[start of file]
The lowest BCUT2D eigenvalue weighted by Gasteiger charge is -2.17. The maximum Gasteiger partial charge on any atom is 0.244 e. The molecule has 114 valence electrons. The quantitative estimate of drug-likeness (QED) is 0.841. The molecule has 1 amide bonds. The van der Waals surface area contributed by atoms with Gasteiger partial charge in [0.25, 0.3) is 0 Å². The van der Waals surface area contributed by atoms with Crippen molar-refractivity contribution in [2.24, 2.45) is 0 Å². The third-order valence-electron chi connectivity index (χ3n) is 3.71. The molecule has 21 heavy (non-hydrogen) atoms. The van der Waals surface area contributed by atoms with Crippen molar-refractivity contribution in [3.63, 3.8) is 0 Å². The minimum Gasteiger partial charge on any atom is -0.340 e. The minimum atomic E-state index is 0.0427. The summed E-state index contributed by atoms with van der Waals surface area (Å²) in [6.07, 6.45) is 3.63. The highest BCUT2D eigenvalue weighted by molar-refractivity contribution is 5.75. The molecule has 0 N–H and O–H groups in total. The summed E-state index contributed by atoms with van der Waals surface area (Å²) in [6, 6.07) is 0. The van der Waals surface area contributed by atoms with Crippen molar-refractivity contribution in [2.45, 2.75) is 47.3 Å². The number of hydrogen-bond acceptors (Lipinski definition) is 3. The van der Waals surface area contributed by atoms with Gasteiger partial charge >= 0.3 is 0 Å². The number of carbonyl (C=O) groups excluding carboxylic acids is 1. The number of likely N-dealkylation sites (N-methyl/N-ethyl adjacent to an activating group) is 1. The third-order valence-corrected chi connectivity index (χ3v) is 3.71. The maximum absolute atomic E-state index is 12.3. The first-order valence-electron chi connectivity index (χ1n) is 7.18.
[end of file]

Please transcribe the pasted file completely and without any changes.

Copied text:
The lowest BCUT2D eigenvalue weighted by Gasteiger charge is -2.17. The maximum Gasteiger partial charge on any atom is 0.244 e. The molecule has 114 valence electrons. The quantitative estimate of drug-likeness (QED) is 0.841. The molecule has 1 amide bonds. The van der Waals surface area contributed by atoms with Gasteiger partial charge in [0.25, 0.3) is 0 Å². The van der Waals surface area contributed by atoms with Crippen molar-refractivity contribution in [2.24, 2.45) is 0 Å². The third-order valence-electron chi connectivity index (χ3n) is 3.71. The molecule has 21 heavy (non-hydrogen) atoms. The van der Waals surface area contributed by atoms with Crippen molar-refractivity contribution in [3.63, 3.8) is 0 Å². The minimum Gasteiger partial charge on any atom is -0.340 e. The minimum atomic E-state index is 0.0427. The summed E-state index contributed by atoms with van der Waals surface area (Å²) in [6.07, 6.45) is 3.63. The highest BCUT2D eigenvalue weighted by molar-refractivity contribution is 5.75. The molecule has 0 N–H and O–H groups in total. The summed E-state index contributed by atoms with van der Waals surface area (Å²) in [6, 6.07) is 0. The van der Waals surface area contributed by atoms with Crippen molar-refractivity contribution in [2.45, 2.75) is 47.3 Å². The number of hydrogen-bond acceptors (Lipinski definition) is 3. The van der Waals surface area contributed by atoms with Gasteiger partial charge >= 0.3 is 0 Å². The number of carbonyl (C=O) groups excluding carboxylic acids is 1. The number of likely N-dealkylation sites (N-methyl/N-ethyl adjacent to an activating group) is 1. The third-order valence-corrected chi connectivity index (χ3v) is 3.71. The maximum absolute atomic E-state index is 12.3. The first-order valence-electron chi connectivity index (χ1n) is 7.18.